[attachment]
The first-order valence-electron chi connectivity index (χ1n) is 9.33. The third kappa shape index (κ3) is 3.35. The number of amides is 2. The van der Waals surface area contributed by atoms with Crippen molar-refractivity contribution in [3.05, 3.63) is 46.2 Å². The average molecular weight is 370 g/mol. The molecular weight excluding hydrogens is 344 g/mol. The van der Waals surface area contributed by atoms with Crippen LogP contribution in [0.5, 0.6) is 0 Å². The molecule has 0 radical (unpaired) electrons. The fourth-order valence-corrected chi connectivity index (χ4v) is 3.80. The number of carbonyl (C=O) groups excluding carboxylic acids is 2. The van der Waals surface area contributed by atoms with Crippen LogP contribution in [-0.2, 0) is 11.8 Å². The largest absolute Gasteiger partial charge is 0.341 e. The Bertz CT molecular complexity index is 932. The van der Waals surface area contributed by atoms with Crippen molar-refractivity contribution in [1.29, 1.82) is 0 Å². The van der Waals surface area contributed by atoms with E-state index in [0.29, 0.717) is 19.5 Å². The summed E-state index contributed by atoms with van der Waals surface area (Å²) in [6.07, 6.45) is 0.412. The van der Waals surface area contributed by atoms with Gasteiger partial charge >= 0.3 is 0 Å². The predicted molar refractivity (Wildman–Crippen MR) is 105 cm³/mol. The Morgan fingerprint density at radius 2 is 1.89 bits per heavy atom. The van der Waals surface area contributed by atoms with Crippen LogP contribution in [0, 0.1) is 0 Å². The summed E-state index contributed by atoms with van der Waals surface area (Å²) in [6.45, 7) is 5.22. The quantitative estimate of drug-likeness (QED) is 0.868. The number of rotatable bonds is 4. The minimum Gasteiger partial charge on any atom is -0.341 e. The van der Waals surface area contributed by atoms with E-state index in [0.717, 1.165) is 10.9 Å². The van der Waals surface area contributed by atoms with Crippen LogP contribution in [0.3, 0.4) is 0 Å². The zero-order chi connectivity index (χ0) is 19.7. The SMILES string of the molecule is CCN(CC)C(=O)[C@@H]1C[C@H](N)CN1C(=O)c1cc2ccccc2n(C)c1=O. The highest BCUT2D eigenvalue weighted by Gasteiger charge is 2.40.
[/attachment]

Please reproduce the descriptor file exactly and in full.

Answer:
The first-order valence-electron chi connectivity index (χ1n) is 9.33. The third kappa shape index (κ3) is 3.35. The number of amides is 2. The van der Waals surface area contributed by atoms with Crippen molar-refractivity contribution in [3.05, 3.63) is 46.2 Å². The average molecular weight is 370 g/mol. The molecular weight excluding hydrogens is 344 g/mol. The van der Waals surface area contributed by atoms with Crippen LogP contribution in [0.5, 0.6) is 0 Å². The molecule has 0 radical (unpaired) electrons. The fourth-order valence-corrected chi connectivity index (χ4v) is 3.80. The number of carbonyl (C=O) groups excluding carboxylic acids is 2. The van der Waals surface area contributed by atoms with Crippen LogP contribution in [-0.2, 0) is 11.8 Å². The largest absolute Gasteiger partial charge is 0.341 e. The Bertz CT molecular complexity index is 932. The van der Waals surface area contributed by atoms with Crippen molar-refractivity contribution in [1.29, 1.82) is 0 Å². The van der Waals surface area contributed by atoms with E-state index in [0.29, 0.717) is 19.5 Å². The summed E-state index contributed by atoms with van der Waals surface area (Å²) in [6.07, 6.45) is 0.412. The van der Waals surface area contributed by atoms with Gasteiger partial charge >= 0.3 is 0 Å². The predicted molar refractivity (Wildman–Crippen MR) is 105 cm³/mol. The Morgan fingerprint density at radius 2 is 1.89 bits per heavy atom. The van der Waals surface area contributed by atoms with Crippen LogP contribution in [0, 0.1) is 0 Å². The summed E-state index contributed by atoms with van der Waals surface area (Å²) in [6.45, 7) is 5.22. The quantitative estimate of drug-likeness (QED) is 0.868. The number of rotatable bonds is 4. The minimum Gasteiger partial charge on any atom is -0.341 e. The van der Waals surface area contributed by atoms with E-state index in [0.717, 1.165) is 10.9 Å². The van der Waals surface area contributed by atoms with Crippen LogP contribution in [0.3, 0.4) is 0 Å². The zero-order chi connectivity index (χ0) is 19.7. The SMILES string of the molecule is CCN(CC)C(=O)[C@@H]1C[C@H](N)CN1C(=O)c1cc2ccccc2n(C)c1=O. The highest BCUT2D eigenvalue weighted by Gasteiger charge is 2.40.